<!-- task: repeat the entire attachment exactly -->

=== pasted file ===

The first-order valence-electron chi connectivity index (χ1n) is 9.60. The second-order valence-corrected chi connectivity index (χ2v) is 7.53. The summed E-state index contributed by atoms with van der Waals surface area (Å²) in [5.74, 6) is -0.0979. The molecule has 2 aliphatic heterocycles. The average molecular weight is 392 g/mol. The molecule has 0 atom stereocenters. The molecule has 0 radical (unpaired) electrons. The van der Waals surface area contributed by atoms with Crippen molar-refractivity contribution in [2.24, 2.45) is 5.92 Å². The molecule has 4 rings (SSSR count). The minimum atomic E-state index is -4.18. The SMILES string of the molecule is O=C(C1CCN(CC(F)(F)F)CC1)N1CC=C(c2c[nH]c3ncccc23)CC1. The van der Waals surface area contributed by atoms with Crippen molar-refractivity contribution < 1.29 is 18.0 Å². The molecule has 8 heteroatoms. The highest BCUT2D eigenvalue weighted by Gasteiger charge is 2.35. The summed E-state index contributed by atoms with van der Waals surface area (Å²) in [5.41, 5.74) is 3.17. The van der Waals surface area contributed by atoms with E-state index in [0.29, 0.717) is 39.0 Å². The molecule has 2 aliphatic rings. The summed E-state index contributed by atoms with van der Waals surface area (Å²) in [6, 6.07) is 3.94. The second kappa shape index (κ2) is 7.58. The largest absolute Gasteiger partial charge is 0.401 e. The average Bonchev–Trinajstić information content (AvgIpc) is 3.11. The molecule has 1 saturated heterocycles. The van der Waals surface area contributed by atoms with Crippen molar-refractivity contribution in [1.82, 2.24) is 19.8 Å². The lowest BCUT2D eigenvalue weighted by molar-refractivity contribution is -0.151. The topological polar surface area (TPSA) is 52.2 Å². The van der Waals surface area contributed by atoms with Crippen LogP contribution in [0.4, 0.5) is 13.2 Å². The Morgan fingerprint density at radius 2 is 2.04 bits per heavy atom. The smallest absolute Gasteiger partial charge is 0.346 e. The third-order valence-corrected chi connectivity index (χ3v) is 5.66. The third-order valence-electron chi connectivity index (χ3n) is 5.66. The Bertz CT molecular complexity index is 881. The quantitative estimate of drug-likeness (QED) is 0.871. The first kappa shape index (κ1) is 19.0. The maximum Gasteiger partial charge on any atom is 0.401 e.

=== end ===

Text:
The first-order valence-electron chi connectivity index (χ1n) is 9.60. The second-order valence-corrected chi connectivity index (χ2v) is 7.53. The summed E-state index contributed by atoms with van der Waals surface area (Å²) in [5.74, 6) is -0.0979. The molecule has 2 aliphatic heterocycles. The average molecular weight is 392 g/mol. The molecule has 0 atom stereocenters. The molecule has 0 radical (unpaired) electrons. The van der Waals surface area contributed by atoms with Crippen molar-refractivity contribution in [2.24, 2.45) is 5.92 Å². The molecule has 4 rings (SSSR count). The minimum atomic E-state index is -4.18. The SMILES string of the molecule is O=C(C1CCN(CC(F)(F)F)CC1)N1CC=C(c2c[nH]c3ncccc23)CC1. The van der Waals surface area contributed by atoms with Crippen molar-refractivity contribution < 1.29 is 18.0 Å². The molecule has 8 heteroatoms. The highest BCUT2D eigenvalue weighted by Gasteiger charge is 2.35. The summed E-state index contributed by atoms with van der Waals surface area (Å²) in [5.41, 5.74) is 3.17. The van der Waals surface area contributed by atoms with E-state index in [0.29, 0.717) is 39.0 Å². The molecule has 2 aliphatic rings. The summed E-state index contributed by atoms with van der Waals surface area (Å²) in [6, 6.07) is 3.94. The second kappa shape index (κ2) is 7.58. The largest absolute Gasteiger partial charge is 0.401 e. The average Bonchev–Trinajstić information content (AvgIpc) is 3.11. The molecule has 1 saturated heterocycles. The van der Waals surface area contributed by atoms with Crippen molar-refractivity contribution in [1.82, 2.24) is 19.8 Å². The lowest BCUT2D eigenvalue weighted by molar-refractivity contribution is -0.151. The topological polar surface area (TPSA) is 52.2 Å². The van der Waals surface area contributed by atoms with Crippen LogP contribution in [0.4, 0.5) is 13.2 Å². The Morgan fingerprint density at radius 2 is 2.04 bits per heavy atom. The smallest absolute Gasteiger partial charge is 0.346 e. The third-order valence-corrected chi connectivity index (χ3v) is 5.66. The third-order valence-electron chi connectivity index (χ3n) is 5.66. The Bertz CT molecular complexity index is 881. The quantitative estimate of drug-likeness (QED) is 0.871. The first kappa shape index (κ1) is 19.0. The maximum Gasteiger partial charge on any atom is 0.401 e.